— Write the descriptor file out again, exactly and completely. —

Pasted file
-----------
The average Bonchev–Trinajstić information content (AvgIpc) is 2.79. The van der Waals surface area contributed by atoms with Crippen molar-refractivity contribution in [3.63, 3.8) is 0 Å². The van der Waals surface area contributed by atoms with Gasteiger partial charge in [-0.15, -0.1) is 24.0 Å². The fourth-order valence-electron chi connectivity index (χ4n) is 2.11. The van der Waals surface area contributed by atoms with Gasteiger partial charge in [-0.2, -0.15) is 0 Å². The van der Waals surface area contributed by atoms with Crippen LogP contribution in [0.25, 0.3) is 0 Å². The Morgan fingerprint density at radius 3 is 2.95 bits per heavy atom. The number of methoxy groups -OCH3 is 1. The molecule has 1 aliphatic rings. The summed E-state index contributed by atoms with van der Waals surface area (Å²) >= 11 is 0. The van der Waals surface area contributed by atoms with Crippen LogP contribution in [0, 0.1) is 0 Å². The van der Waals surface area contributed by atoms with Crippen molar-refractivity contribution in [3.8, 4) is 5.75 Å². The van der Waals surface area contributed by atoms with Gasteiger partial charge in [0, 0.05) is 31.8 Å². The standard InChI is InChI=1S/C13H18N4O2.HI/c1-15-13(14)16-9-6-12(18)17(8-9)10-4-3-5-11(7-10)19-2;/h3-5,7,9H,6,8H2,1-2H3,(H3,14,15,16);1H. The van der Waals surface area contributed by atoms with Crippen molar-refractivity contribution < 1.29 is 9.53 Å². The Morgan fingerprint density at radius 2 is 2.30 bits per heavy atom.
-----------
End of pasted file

The average Bonchev–Trinajstić information content (AvgIpc) is 2.79. The van der Waals surface area contributed by atoms with Crippen molar-refractivity contribution in [3.63, 3.8) is 0 Å². The van der Waals surface area contributed by atoms with Gasteiger partial charge in [-0.15, -0.1) is 24.0 Å². The fourth-order valence-electron chi connectivity index (χ4n) is 2.11. The van der Waals surface area contributed by atoms with Gasteiger partial charge in [-0.2, -0.15) is 0 Å². The van der Waals surface area contributed by atoms with Crippen LogP contribution in [0.25, 0.3) is 0 Å². The Morgan fingerprint density at radius 3 is 2.95 bits per heavy atom. The number of methoxy groups -OCH3 is 1. The molecule has 1 aliphatic rings. The summed E-state index contributed by atoms with van der Waals surface area (Å²) >= 11 is 0. The van der Waals surface area contributed by atoms with Crippen LogP contribution in [0, 0.1) is 0 Å². The van der Waals surface area contributed by atoms with Crippen molar-refractivity contribution in [3.8, 4) is 5.75 Å². The van der Waals surface area contributed by atoms with Gasteiger partial charge in [0, 0.05) is 31.8 Å². The standard InChI is InChI=1S/C13H18N4O2.HI/c1-15-13(14)16-9-6-12(18)17(8-9)10-4-3-5-11(7-10)19-2;/h3-5,7,9H,6,8H2,1-2H3,(H3,14,15,16);1H. The van der Waals surface area contributed by atoms with Crippen molar-refractivity contribution < 1.29 is 9.53 Å². The Morgan fingerprint density at radius 2 is 2.30 bits per heavy atom.